- They were 50% less likely to have their children with them when they signed up. Remember, goHenry is a product for children, so this affected the mechanics of the new funnel as well as the messaging we used.
- They were 40% more likely to have concerns about trust and security (which are tough objections for a FinTech to overcome).
Knee-deep in insights about goHenry’s mobile visitors, we set about designing a new mobile conversion funnel.
Here’s what happened.
A new mobile landing page increased sign-ups by 78%
Using our insights on mobile visitors—and our workflow for developing high-converting pages for them—we created a new landing page for goHenry.
It won an A/B-test convincingly, increasing sign-ups by 78% over the original. Here it is:
There are loads of reasons why our new page beat the original. Here are just some of the proven techniques we used:
Reasons it won #1: We had a long story to tell, so we created a long page
Our mobile visitors were intrigued but had many strong objections—as you would expect when selling a new financial product for children.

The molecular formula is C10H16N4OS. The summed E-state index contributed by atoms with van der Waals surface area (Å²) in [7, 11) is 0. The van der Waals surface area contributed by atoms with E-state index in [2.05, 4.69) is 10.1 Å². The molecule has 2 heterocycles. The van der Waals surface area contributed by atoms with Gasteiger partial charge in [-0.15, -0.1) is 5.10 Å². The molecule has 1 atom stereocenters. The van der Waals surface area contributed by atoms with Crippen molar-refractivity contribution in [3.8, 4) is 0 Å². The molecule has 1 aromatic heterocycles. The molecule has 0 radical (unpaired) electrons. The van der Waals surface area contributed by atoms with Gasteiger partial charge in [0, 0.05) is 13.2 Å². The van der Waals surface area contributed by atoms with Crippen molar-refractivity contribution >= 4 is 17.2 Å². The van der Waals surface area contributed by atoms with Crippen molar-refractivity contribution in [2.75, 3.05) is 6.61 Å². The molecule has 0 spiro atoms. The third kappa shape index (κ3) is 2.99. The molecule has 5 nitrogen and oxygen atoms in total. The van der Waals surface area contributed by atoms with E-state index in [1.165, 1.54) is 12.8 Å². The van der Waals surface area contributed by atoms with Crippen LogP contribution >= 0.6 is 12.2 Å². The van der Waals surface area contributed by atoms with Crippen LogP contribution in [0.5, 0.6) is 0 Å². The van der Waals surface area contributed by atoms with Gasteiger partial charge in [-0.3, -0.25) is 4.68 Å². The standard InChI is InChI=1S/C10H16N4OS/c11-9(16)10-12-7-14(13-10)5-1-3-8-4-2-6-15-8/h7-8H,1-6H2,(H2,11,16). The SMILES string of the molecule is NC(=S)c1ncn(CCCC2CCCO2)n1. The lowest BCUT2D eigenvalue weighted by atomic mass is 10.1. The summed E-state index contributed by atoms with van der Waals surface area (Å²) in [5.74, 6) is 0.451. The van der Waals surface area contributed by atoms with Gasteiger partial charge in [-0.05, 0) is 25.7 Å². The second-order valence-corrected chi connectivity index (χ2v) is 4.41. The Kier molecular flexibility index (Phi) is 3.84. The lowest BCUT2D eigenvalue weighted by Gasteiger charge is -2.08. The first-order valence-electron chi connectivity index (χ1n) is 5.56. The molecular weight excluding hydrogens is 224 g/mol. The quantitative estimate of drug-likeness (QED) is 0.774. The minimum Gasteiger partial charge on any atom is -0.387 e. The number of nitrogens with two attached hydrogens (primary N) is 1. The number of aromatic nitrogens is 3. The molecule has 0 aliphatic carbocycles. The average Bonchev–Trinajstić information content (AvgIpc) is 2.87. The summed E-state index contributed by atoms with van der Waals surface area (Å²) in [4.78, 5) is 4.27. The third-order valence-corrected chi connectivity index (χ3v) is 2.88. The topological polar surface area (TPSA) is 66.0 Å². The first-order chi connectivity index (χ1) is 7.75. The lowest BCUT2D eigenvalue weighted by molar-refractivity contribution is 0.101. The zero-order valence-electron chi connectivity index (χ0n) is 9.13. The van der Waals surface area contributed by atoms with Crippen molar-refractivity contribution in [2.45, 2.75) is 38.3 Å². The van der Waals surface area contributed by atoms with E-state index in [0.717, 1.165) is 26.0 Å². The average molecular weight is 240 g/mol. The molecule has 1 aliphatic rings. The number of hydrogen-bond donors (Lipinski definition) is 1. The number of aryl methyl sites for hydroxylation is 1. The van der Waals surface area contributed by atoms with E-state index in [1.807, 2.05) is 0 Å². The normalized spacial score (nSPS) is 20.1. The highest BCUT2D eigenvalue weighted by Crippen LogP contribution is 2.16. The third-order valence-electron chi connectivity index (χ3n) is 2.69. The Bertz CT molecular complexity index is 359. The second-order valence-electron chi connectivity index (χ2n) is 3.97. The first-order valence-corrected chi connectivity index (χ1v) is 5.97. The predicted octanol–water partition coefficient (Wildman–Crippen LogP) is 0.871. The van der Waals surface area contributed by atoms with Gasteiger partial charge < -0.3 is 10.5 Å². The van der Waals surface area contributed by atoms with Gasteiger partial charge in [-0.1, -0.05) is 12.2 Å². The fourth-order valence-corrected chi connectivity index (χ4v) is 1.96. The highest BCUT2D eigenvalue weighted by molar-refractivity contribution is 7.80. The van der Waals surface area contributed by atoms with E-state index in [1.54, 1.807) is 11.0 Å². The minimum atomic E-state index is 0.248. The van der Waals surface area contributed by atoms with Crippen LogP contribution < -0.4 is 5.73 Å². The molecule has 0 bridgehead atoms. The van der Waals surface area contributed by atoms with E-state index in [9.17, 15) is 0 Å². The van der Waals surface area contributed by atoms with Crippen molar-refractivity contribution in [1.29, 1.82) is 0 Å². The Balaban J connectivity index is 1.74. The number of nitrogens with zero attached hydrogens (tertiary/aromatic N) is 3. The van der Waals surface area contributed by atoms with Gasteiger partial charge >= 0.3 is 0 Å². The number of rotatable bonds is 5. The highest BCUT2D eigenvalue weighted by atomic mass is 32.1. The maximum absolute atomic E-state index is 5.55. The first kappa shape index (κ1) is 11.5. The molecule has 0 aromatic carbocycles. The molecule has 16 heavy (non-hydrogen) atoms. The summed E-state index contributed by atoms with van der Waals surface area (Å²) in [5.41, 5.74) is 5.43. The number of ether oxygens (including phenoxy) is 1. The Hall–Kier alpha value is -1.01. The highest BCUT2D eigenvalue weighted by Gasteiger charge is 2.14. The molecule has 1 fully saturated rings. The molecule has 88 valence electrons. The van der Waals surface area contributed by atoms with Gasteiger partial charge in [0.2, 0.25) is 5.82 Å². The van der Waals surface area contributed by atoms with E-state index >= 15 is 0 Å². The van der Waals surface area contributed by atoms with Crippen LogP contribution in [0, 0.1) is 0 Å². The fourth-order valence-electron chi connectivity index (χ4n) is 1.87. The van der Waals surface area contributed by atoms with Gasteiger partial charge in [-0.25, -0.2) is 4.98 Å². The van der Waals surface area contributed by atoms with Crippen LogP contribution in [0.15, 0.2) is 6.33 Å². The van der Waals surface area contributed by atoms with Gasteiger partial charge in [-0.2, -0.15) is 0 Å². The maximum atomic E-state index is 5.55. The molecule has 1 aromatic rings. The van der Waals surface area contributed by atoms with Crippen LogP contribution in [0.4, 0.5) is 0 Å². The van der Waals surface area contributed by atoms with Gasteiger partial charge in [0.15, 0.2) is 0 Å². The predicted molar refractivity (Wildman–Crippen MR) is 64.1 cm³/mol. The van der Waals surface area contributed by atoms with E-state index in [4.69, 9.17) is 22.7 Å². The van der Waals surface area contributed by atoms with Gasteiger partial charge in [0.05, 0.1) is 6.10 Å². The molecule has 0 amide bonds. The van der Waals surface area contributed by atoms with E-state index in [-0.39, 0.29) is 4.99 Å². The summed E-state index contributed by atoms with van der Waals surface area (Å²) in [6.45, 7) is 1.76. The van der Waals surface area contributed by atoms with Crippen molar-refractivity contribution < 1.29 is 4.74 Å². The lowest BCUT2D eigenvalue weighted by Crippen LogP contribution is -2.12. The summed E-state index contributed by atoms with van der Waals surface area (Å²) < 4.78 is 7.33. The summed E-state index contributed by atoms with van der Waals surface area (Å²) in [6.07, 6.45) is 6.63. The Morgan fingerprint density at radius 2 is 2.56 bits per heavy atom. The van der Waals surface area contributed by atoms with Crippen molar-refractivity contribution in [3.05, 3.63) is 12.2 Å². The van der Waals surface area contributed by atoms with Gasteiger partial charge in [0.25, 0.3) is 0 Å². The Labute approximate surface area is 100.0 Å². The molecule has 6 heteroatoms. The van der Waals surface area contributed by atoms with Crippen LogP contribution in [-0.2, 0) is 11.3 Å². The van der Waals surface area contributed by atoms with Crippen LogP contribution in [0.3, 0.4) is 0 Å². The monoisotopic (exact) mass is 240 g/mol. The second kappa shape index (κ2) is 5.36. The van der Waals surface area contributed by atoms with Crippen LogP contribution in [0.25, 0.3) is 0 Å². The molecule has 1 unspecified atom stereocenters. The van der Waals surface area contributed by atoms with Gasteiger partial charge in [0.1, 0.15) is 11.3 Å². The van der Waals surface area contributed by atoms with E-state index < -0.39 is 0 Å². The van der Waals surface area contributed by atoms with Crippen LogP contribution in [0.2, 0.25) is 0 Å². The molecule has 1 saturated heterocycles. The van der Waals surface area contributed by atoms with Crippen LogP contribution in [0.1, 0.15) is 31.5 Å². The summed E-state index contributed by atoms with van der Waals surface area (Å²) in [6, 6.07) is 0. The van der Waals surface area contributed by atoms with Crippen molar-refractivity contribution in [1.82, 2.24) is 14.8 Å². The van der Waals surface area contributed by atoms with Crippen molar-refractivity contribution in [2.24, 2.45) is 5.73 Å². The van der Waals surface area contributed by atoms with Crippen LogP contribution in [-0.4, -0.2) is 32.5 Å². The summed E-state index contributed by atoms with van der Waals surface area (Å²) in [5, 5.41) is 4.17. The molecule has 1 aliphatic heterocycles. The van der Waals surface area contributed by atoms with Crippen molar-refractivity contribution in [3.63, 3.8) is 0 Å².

A long page allows us to address systematically all of the key objections, starting with the strongest.
Then, as each objection was addressed, we gave the prospect an opportunity to proceed through the funnel by sprinkling the “call to action” throughout the page. This effectively made the page as short as possible—but as long as necessary. This was particularly important on mobile.
There’s no such thing as a too-long page—only a too-boring one. So we had to ensure that the page was engaging from top to bottom.
Reasons it won #2: We used visual ways to present the information